The winter lockdown will cost Britain’s gyms, swimming pools and leisure facilities a combined £90m a week in lost revenue, according to new analysis from ukactive, which is calling for urgent government help to protect jobs and keep the sector afloat.
January is a vital month for the leisure industry, with many people renewing gym or pool memberships or committing to a new exercise programme. But with most sports banned for another six weeks – and possibly longer – ukactive, which represents more than 4,000 gyms and leisure facilities, said the industry was in deep trouble.
“The government must protect this sector as a priority, before it becomes too late,” the ukactive chief executive, Huw Edwards, said. “January and February represent a vital period for gyms, pools, and leisure facilities to trade but they currently have zero income, unlike other sectors.”
Last autumn the government announced a £100m fund across the sector while on Monday the chancellor, Rishi Sunak, revealed one-off grants of £9,000 for small businesses would also be made available. But ukactive says that help is nowhere near enough.
“The top-up grants and funding announced by the Chancellor, while welcome, will be no more than a sticking plaster for the financial challenges being faced,” Edwards said. “Both public and private fitness and leisure operators will require additional, tailored financial and regulatory support for their recovery.”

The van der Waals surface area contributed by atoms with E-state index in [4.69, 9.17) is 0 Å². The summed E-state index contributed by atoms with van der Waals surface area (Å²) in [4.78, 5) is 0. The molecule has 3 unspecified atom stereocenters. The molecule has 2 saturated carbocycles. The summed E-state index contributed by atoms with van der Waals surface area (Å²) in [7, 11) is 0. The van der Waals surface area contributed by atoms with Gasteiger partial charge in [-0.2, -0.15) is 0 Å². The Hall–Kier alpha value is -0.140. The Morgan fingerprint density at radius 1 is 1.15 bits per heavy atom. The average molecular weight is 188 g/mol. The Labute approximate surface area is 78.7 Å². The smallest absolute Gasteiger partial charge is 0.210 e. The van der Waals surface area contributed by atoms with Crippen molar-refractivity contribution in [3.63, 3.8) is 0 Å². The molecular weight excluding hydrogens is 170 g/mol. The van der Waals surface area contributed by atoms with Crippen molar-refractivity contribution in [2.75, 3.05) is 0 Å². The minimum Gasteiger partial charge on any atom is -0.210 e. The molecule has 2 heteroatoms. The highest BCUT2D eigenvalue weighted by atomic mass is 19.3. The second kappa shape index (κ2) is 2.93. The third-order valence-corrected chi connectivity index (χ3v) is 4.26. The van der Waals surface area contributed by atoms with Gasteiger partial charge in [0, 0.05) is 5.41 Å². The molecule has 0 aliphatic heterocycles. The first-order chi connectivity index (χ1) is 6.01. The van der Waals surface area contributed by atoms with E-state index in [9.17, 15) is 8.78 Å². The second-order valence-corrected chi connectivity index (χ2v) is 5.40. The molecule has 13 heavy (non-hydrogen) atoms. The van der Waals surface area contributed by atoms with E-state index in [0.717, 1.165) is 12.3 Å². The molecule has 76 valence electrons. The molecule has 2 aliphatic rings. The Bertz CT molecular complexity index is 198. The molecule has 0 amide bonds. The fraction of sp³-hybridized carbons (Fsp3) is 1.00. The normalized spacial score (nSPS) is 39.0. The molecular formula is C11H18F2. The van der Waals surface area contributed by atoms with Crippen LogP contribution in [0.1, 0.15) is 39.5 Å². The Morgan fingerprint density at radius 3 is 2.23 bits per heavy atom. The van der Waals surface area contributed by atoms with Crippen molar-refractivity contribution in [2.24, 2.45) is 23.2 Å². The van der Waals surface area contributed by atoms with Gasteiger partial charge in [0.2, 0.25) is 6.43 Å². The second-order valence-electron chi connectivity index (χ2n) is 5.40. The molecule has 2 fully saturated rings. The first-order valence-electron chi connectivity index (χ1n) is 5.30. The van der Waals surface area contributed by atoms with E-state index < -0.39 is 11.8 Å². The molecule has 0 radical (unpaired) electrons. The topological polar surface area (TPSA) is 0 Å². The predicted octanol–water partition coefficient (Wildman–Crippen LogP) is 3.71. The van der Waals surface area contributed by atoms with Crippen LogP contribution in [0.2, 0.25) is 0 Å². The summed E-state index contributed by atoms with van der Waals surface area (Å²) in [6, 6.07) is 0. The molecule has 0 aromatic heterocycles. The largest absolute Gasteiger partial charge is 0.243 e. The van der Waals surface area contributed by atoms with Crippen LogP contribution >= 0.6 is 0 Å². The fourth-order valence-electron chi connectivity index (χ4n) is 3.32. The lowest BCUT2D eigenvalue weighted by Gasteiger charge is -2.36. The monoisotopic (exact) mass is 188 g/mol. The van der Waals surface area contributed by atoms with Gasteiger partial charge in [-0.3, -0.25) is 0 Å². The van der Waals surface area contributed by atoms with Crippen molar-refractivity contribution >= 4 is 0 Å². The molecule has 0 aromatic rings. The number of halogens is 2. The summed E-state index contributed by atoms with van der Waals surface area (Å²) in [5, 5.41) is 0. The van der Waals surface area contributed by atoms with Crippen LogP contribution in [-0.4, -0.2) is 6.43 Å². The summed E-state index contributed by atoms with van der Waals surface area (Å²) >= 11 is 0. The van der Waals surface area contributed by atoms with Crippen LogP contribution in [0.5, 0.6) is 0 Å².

Meanwhile new research from 4Global, which provides data analysis to governments and sporting bodies, has found the November lockdown restrictions on the sports industry cost Britain £29m in terms of social value – a figured based on the sector’s contribution to the reduction, through exercise, of health conditions such as depression, diabetes and breast and colon cancer.
This, said Edwards, showed the closure of gyms, leisure centres and swimming pools during January and February did not only present a “major threat to thousands of facilities and jobs, but also our nation’s health, and resilience to conditions including Covid-19, obesity and some cancers”.
Edwards also pointed to evidence from the first lockdown in England, which showed anxiety levels doubled compared with the 2019 average – with an extra 3.2 million people classed as inactive, undertaking less than 30 minutes of exercise a week, as further evidence for more government support.
The government has also been urged by the Youth Sports Trust to do more to help young people to stay active. Meanwhile the sports scientist Greg Whyte has told the Guardian that Britain is heading for a “perfect storm” in which a reduction in activity levels during the winter lockdown has a disastrous effect on physical and mental health.
Whyte has also called on the government to use the 400,000 people who work in the fitness sector but are on furlough to get the population more active.